Embracing Open Access and Revisiting a Scholar’s First Books

Being committed to open access publishing of scholarly works by salaried faculty and having chosen to have five books published in the last decade or so with a pioneering British open access publisher, I am delighted that the Johns Hopkins University Press, the nation’s oldest scholarly publishing house, is moving into this up-to-date, promising field and I am honored that my own earliest publications have been selected for its new open access series. I am particularly pleased because for many of my eighteen intellectually stimulating years teaching at JHU I served on the editorial board of the Press and enjoyed the confidence and friendship of its then-director, the unforgettable Jack Goellner.

The two books of mine that have been selected for republication in the new series could not be more different. The earlier, Men and Masks, on the seventeenth-century French playwright Molière, reflects the influence of the charismatic René Girard, then an associate professor in the Department of Romance Languages. An early advocate of what came to be broadly termed post-modernism, René despised “positivist” scholarship and historical, contextual, and traditional philosophical approaches to literary texts. As a result, my book, the writing of which involved somehow coming to terms with earlier influences, notably Sartre and Lukács (i.e. existentialism and Marxism), contains not a single reference to the work of earlier scholars, notably H. Carrington Lancaster, my distinguished Hopkins predecessor in the field of seventeenth-century French literature. I am now not very proud of this, to say the least, since I have come to think of scholarship as, above all, an evolving, collective enterprise. Nevertheless, at the time, the book was widely and favourably received as a breath of fresh air and as opening up the study of French classical literature to new approaches and ideas. The chapter on Le Misanthrope was translated into German for the volume on Molière in the well-established series Wege der Forschung (1980) and as recently as 2001 Harold Bloom included the chapter on Tartuffe in the volume of Bloom’s Major Dramatists devoted to Molière.

Medievalism and the Ideologies of the Enlightement is focused on the innovative and little-known research into the culture of the French Middle Ages by an eighteenth-century scholar by no means untouched by the ideas of the Enlightenment (and, incidentally, on the work on medieval history and the practice of historiography in general by members of the hardly less-neglected French Académie des Inscriptions). It could not have been more different from Men and Masks. It was based on significant archival and historical research in Paris and in Sainte-Palaye’s native Burgundy as well as on old and rare texts. Essentially, it was a revised and enhanced version of my D.Phil. thesis, directed by the well-known eighteenth-century scholar Jean Seznec, at Oxford University. I took the material up again in an effort to free myself from what I had come to see as the arbitrary and self-centered practice seductively represented by Girard (who was too generous to hold it against me!). It turned out to be a harbinger of things to come. I had been keenly interested in historiography since my graduate student days. As a literary scholar, I long believed the literary aspect of historical texts had been sorely neglected in favor of positivist and, at best, philosophical approaches. At some point I met Haydn White—sadly deceased not long ago—and, as young scholars starting out, we immediately bonded thanks to our shared emphasis on the historical text as a literary artefact.  Again I had to wean myself away from this view, which I came to find increasingly confined and confining. (Again Haydn was too generous to hold my defection against me and we remained good friends.) I think it may well have been reflecting on my earlier book on La Curne de Sainte-Palaye that helped me, together, obviously, with other readings, to develop the view I still hold—namely that historiography is a collective research-based enterprise, constantly subject to revision in the light of new questions, new discoveries, new data, new ideas and insights, and—not least—the criticism of informed colleagues. That is where I still stand today, at age 90.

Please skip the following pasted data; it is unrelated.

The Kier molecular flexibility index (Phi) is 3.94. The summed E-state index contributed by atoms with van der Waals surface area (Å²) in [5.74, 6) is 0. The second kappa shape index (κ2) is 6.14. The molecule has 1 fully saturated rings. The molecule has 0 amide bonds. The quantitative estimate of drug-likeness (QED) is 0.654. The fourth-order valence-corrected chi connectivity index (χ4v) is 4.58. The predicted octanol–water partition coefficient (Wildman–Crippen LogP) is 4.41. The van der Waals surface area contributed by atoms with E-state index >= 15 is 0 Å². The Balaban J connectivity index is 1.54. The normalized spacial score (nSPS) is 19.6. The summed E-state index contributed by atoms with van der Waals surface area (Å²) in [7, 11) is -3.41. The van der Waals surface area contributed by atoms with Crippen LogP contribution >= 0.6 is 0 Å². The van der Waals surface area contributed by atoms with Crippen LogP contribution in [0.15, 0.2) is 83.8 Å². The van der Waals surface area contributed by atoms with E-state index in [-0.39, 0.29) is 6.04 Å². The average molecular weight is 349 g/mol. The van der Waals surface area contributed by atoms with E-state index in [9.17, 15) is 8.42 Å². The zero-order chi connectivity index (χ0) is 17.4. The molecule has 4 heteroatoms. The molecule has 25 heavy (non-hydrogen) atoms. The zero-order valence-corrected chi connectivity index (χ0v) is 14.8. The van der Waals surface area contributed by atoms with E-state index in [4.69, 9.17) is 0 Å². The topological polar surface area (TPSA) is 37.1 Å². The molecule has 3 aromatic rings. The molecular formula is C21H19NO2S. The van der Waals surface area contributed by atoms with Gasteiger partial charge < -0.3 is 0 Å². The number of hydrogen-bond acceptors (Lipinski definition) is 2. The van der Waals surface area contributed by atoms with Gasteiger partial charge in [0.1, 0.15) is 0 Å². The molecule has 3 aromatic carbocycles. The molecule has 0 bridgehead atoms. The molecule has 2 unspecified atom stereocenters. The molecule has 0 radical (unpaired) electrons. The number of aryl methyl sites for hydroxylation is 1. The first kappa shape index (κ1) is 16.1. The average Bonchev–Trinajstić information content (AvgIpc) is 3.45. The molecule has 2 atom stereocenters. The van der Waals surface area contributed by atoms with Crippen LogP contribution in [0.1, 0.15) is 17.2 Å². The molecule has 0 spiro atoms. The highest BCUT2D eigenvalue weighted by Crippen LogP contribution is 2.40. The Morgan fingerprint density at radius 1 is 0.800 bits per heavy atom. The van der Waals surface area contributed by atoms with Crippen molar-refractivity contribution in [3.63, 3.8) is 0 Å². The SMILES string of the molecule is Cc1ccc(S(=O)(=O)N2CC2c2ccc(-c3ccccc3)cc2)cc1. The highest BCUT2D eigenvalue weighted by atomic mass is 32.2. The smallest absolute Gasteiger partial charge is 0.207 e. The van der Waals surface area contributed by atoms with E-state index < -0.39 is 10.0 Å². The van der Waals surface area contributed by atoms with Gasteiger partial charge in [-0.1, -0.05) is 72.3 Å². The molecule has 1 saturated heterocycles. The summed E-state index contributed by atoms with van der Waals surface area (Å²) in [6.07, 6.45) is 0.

Lionel Gossman is the M. Taylor Pyne Professor of Romance Languages and Literatures, Emeritus, at Princeton University and the author of over a dozen books, beginning with Men and Masks: A Study of Molière in 1963, in addition to several edited and translated volumes.

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